Preoperative factors affecting mortality in HLHS patients undergoing the Norwood procedure




Ogunyankin, Fadeke
Karnkowska, Barbara
Hamby, Tyler
Kuo, James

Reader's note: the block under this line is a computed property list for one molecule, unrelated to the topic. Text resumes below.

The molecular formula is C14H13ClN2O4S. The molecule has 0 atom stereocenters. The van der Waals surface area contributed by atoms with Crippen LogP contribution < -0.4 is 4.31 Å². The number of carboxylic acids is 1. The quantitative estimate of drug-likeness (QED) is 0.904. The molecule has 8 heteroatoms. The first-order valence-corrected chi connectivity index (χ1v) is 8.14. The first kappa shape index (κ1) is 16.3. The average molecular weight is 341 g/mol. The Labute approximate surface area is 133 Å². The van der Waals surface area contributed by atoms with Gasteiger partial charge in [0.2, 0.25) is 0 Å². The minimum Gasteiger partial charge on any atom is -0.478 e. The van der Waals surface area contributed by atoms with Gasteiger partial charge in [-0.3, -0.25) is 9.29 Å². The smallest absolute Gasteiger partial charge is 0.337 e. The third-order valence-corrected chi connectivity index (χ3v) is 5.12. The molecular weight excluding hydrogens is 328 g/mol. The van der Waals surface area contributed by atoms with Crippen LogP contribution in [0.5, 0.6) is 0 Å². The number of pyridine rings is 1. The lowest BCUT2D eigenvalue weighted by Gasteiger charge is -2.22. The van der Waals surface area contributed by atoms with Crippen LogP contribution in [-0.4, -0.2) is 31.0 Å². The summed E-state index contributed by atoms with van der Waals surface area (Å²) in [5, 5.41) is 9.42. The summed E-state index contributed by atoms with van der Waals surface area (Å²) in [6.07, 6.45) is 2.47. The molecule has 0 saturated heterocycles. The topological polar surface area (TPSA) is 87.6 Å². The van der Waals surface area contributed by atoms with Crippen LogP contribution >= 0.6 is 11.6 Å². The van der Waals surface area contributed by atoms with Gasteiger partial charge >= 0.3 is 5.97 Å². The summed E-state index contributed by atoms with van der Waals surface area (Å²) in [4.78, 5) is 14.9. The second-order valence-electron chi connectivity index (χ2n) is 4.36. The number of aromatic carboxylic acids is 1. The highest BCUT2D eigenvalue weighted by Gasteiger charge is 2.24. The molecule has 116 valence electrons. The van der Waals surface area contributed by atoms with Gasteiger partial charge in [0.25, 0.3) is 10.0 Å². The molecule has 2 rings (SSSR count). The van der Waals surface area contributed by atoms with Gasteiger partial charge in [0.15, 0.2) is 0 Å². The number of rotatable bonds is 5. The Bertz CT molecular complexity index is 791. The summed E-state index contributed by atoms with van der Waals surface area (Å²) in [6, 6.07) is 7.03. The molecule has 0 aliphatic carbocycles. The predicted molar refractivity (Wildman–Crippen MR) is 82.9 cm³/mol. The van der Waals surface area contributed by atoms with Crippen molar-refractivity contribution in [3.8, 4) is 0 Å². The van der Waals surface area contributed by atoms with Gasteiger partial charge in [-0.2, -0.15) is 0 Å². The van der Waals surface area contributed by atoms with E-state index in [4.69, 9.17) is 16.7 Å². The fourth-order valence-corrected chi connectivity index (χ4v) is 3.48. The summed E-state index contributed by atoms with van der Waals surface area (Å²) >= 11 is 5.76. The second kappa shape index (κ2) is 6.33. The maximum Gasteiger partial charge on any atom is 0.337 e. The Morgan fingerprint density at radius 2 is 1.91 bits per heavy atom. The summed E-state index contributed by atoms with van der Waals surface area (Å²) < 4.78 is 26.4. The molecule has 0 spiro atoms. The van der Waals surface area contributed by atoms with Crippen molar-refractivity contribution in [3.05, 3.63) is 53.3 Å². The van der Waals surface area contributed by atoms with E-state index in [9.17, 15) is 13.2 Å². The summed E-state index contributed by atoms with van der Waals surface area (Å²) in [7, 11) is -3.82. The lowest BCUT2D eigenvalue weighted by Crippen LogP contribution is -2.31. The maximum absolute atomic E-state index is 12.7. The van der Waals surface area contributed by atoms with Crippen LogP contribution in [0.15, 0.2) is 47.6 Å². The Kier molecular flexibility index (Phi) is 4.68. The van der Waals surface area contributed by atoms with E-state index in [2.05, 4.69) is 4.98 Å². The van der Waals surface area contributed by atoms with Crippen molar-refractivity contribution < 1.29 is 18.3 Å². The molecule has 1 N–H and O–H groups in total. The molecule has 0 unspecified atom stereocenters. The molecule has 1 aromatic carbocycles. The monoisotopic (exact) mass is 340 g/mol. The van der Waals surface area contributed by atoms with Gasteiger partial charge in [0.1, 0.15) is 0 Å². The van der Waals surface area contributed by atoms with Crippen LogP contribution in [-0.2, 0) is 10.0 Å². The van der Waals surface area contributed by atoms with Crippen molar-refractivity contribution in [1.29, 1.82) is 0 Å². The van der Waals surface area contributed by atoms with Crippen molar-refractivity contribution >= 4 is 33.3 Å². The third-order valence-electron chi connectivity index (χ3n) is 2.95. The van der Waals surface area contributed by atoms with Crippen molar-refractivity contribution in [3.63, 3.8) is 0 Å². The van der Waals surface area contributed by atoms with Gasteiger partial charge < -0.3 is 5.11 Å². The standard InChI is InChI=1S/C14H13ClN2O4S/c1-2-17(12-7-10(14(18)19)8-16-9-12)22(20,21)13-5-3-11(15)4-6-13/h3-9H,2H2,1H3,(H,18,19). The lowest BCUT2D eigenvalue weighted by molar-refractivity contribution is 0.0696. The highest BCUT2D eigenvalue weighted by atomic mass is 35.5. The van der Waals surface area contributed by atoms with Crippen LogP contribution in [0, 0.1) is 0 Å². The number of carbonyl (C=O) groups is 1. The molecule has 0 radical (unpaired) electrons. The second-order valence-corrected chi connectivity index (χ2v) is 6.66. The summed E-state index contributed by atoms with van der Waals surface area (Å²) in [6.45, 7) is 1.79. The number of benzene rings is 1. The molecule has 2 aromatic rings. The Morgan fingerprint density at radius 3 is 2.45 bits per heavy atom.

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Hypoplastic left heart syndrome (HLHS) is characterized by hypoplasia of the left heart and outflow tract. The three-stage surgical reconstruction of heart consists of circumventing the underdeveloped left ventricle by connecting right ventricle to systemic circulation and grafting a passive flow conduit which shunts venous blood into pulmonary artery. First stage surgery (Norwood) has the highest mortality among common congenital surgeries (7-19%) followed by a high risk interstage (IS) phase where additional 4-15% of infants die. A retrospective chart review of HLHS patients was conducted at Cook Children's hospital between January 2007 and January 2017. Objective of the study was to identify preoperative risk factors that may lead to premature death during IS. Univariate logistic regression analyses were used to determine whether feeding, intubation, and extracorporeal membrane oxygenation (ECMO) predicted mortality. IS was defined as time following Norwood procedure until Glenn, the second stage of reconstruction. Analysis revealed that receiving Norwood feeding prior to surgery was associated with lower mortality (OR=0.42, CI=0.20-0.90, p= 0.025). Furthermore, intubation prior to surgery (OR=1.73, CI=1.05-2.85, p= 0.03) and pre-operative ECMO (OR=2.83, CI=1.12-7.19, p=0.028) were associated with higher IS mortality. Current findings suggest a positive relationship between pre-operative respiratory interventions and increased rate of post-operative mortality. This relationship suggests that pulmonary status and inability to feed may be the leading prognostic factors in IS infant death. Norwood nutrition and continued respiratory support warrant further studies in order to understand the clinical implications of these findings.